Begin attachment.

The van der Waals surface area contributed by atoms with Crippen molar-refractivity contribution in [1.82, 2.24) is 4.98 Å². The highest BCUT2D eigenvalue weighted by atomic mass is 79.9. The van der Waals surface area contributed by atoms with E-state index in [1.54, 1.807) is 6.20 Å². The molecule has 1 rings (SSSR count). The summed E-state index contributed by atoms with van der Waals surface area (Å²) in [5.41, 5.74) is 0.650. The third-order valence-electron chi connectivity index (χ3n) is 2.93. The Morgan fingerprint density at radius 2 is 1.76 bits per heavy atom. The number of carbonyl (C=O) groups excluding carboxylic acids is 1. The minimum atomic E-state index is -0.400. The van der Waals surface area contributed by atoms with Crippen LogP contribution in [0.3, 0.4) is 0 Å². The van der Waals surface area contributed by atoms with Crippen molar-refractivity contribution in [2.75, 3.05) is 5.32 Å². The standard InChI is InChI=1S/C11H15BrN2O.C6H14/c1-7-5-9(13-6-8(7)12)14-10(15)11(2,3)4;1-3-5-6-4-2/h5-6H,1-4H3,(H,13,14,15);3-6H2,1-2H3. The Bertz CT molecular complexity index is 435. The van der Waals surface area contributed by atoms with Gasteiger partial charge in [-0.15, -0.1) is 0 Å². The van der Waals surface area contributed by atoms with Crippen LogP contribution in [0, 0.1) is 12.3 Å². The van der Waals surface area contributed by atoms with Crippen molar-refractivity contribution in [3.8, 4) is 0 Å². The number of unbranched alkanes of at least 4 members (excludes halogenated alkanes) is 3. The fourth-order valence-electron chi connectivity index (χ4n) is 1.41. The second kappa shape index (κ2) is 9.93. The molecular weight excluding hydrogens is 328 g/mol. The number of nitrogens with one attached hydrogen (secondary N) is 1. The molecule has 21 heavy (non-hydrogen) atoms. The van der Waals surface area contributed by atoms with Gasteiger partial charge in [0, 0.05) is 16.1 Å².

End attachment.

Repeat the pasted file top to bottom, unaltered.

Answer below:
The van der Waals surface area contributed by atoms with Crippen molar-refractivity contribution in [1.82, 2.24) is 4.98 Å². The highest BCUT2D eigenvalue weighted by atomic mass is 79.9. The van der Waals surface area contributed by atoms with E-state index in [1.54, 1.807) is 6.20 Å². The molecule has 1 rings (SSSR count). The summed E-state index contributed by atoms with van der Waals surface area (Å²) in [5.41, 5.74) is 0.650. The third-order valence-electron chi connectivity index (χ3n) is 2.93. The Morgan fingerprint density at radius 2 is 1.76 bits per heavy atom. The number of carbonyl (C=O) groups excluding carboxylic acids is 1. The minimum atomic E-state index is -0.400. The van der Waals surface area contributed by atoms with Crippen LogP contribution in [0.3, 0.4) is 0 Å². The van der Waals surface area contributed by atoms with Crippen molar-refractivity contribution in [2.75, 3.05) is 5.32 Å². The standard InChI is InChI=1S/C11H15BrN2O.C6H14/c1-7-5-9(13-6-8(7)12)14-10(15)11(2,3)4;1-3-5-6-4-2/h5-6H,1-4H3,(H,13,14,15);3-6H2,1-2H3. The Bertz CT molecular complexity index is 435. The van der Waals surface area contributed by atoms with Gasteiger partial charge in [-0.15, -0.1) is 0 Å². The van der Waals surface area contributed by atoms with Crippen LogP contribution in [0, 0.1) is 12.3 Å². The van der Waals surface area contributed by atoms with Crippen molar-refractivity contribution in [3.8, 4) is 0 Å². The number of unbranched alkanes of at least 4 members (excludes halogenated alkanes) is 3. The fourth-order valence-electron chi connectivity index (χ4n) is 1.41. The second kappa shape index (κ2) is 9.93. The molecular weight excluding hydrogens is 328 g/mol. The number of nitrogens with one attached hydrogen (secondary N) is 1. The molecule has 21 heavy (non-hydrogen) atoms. The van der Waals surface area contributed by atoms with Gasteiger partial charge in [0, 0.05) is 16.1 Å².